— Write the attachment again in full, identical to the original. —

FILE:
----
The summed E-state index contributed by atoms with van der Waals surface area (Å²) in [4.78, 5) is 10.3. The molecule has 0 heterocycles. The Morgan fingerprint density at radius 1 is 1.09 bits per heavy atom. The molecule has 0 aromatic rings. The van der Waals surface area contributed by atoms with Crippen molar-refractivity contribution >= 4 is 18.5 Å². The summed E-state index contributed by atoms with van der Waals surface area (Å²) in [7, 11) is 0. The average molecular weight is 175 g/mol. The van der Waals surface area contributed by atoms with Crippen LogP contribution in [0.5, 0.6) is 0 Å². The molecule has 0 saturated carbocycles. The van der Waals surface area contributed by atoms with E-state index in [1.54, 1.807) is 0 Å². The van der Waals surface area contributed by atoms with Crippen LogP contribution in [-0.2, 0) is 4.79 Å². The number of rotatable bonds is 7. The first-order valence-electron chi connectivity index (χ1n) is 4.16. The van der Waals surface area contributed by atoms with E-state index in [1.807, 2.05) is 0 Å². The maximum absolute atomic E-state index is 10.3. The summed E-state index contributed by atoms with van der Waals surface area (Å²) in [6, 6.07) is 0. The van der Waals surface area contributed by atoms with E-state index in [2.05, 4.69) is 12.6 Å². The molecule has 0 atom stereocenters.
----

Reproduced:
The summed E-state index contributed by atoms with van der Waals surface area (Å²) in [4.78, 5) is 10.3. The molecule has 0 heterocycles. The Morgan fingerprint density at radius 1 is 1.09 bits per heavy atom. The molecule has 0 aromatic rings. The van der Waals surface area contributed by atoms with Crippen molar-refractivity contribution >= 4 is 18.5 Å². The summed E-state index contributed by atoms with van der Waals surface area (Å²) in [7, 11) is 0. The average molecular weight is 175 g/mol. The van der Waals surface area contributed by atoms with Crippen LogP contribution in [0.5, 0.6) is 0 Å². The molecule has 0 saturated carbocycles. The van der Waals surface area contributed by atoms with E-state index in [1.54, 1.807) is 0 Å². The van der Waals surface area contributed by atoms with Crippen LogP contribution in [-0.2, 0) is 4.79 Å². The number of rotatable bonds is 7. The first-order valence-electron chi connectivity index (χ1n) is 4.16. The van der Waals surface area contributed by atoms with E-state index in [1.807, 2.05) is 0 Å². The maximum absolute atomic E-state index is 10.3. The summed E-state index contributed by atoms with van der Waals surface area (Å²) in [6, 6.07) is 0. The van der Waals surface area contributed by atoms with E-state index in [2.05, 4.69) is 12.6 Å². The molecule has 0 atom stereocenters.